Final Rating & Thoughts: 7/10
What I thought made World War Z such a unique reading experience was that it didn’t feel like I was reading a horror novel but instead an actual history book of the world. Max Brooks really tried to think through, it a zombie apocalypse were to occur, how would each country react? How would the governments respond and how long could they hold onto civilization as the infection continues to spread? What does the world look like after zombies? Maybe everyone else isn’t as obsessed with zombies as I am, but what can I say? Resident Evil has scarred me for life so I think a zombie apocalypse is somewhere in the future. In most media we see zombie outbreaks as beyond anyone’s control and that governments completely give up and collapse in a matter of days. In World War Z, it takes multiple years and almost complete extermination until they figure out how to turn the tides in their favor, and we get to read how that execution occurs.
That doesn’t mean this book is perfect. Unfortunately, since it reads like history book, there are times when it becomes a little dry and boring especially with all the government meetings to discuss battle strategy and sharing whatever new information they may have on the infection. While I know in real life, that would obviously occur in order to fully exterminate all the zombies but that doesn’t make it more exciting to read. It is also confusing to keep track of everything happening around the world as every country has their own nuances during their war and own specific events such as the “Battle of Yonkers” in New York while Israel has a civil war.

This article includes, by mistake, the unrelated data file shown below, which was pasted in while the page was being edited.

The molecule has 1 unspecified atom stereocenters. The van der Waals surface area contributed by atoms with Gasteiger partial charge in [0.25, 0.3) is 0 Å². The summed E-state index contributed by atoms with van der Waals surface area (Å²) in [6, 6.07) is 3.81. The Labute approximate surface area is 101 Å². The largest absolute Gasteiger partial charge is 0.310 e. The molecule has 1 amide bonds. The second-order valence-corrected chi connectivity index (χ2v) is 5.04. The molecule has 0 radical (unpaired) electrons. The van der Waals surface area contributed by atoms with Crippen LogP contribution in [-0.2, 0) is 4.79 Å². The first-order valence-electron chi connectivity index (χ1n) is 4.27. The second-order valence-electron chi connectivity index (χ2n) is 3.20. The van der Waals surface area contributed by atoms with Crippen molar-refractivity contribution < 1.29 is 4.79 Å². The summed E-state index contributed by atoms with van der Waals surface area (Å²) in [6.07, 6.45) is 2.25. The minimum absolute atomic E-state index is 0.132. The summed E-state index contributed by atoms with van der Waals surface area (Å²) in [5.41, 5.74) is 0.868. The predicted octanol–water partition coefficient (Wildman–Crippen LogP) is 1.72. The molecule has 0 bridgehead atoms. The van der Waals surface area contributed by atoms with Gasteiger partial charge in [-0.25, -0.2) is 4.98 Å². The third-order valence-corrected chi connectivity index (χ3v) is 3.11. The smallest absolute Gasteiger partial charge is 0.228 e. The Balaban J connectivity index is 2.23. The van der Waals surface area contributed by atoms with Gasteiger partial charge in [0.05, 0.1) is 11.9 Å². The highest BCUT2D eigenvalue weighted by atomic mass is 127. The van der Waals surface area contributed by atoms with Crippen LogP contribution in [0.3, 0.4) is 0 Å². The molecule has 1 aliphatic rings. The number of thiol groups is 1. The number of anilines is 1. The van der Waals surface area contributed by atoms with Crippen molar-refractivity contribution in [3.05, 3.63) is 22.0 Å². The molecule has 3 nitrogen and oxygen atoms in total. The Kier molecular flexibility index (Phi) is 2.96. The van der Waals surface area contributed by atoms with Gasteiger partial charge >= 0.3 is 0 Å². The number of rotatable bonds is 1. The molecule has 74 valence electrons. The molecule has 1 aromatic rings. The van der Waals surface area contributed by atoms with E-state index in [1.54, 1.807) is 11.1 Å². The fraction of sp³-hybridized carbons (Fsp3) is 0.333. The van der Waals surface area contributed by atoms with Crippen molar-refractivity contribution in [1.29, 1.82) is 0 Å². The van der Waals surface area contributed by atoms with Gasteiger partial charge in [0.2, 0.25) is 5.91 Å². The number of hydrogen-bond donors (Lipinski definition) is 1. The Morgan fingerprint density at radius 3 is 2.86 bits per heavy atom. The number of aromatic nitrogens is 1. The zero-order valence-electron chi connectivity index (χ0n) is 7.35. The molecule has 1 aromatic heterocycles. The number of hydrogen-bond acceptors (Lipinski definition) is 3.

Besides that, I enjoyed Max Brooks brutal honesty in what he thought would happen to humanity. Even by the end of the book, the humans may have “won” but with all they lost in the end, I am sure it doesn’t feel like it. With billions of the world’s population gone, it will be as if they have to start all over again from scratch while also fearing this outbreak to return with a vengeance since they never did find a cure. I also thought it was extremely creative to send some humans into space to orbit the earth and their documentations of the environmental impact of this war with the nuclear attacks and cutting down trees to have the wood for warmth as they stay in arctic areas. I felt like Max Brooks really tried to think through all the impacts of World War Z as something that isn’t just physically harming, but mentally and emotionally and environmentally and even spiritually as people give up hope. He paints this picture of complete devastation which explains why by the end, the humans decide it is best to go on the offense because what else do they have left to lose? I would definitely recommend this book to my fellow zombie book lovers!